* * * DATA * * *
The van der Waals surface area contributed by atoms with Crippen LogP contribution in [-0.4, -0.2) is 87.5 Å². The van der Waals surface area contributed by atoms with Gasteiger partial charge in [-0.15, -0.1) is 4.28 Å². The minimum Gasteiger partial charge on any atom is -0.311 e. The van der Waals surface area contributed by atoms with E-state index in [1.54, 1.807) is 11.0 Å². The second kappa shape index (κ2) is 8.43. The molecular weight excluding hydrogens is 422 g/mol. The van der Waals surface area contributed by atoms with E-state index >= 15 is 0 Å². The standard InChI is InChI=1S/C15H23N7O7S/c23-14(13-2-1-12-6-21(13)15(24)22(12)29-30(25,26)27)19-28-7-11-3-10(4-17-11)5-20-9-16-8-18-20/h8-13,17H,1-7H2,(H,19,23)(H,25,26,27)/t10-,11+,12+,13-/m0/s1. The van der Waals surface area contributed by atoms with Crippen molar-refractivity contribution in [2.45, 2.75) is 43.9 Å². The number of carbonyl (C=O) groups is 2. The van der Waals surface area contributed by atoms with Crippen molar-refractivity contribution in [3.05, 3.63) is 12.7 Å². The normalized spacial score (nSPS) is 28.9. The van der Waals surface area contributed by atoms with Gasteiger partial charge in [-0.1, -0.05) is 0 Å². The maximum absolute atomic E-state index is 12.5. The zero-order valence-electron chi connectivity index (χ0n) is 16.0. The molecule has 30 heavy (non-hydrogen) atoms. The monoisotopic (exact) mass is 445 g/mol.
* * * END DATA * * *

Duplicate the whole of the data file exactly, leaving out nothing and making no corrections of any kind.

The van der Waals surface area contributed by atoms with Crippen LogP contribution in [-0.4, -0.2) is 87.5 Å². The van der Waals surface area contributed by atoms with Gasteiger partial charge in [-0.15, -0.1) is 4.28 Å². The minimum Gasteiger partial charge on any atom is -0.311 e. The van der Waals surface area contributed by atoms with E-state index in [1.54, 1.807) is 11.0 Å². The second kappa shape index (κ2) is 8.43. The molecular weight excluding hydrogens is 422 g/mol. The van der Waals surface area contributed by atoms with E-state index >= 15 is 0 Å². The standard InChI is InChI=1S/C15H23N7O7S/c23-14(13-2-1-12-6-21(13)15(24)22(12)29-30(25,26)27)19-28-7-11-3-10(4-17-11)5-20-9-16-8-18-20/h8-13,17H,1-7H2,(H,19,23)(H,25,26,27)/t10-,11+,12+,13-/m0/s1. The van der Waals surface area contributed by atoms with Crippen molar-refractivity contribution in [2.45, 2.75) is 43.9 Å². The number of carbonyl (C=O) groups is 2. The van der Waals surface area contributed by atoms with Crippen molar-refractivity contribution in [3.05, 3.63) is 12.7 Å². The normalized spacial score (nSPS) is 28.9. The van der Waals surface area contributed by atoms with Gasteiger partial charge in [-0.1, -0.05) is 0 Å². The maximum absolute atomic E-state index is 12.5. The zero-order valence-electron chi connectivity index (χ0n) is 16.0. The molecule has 30 heavy (non-hydrogen) atoms. The monoisotopic (exact) mass is 445 g/mol.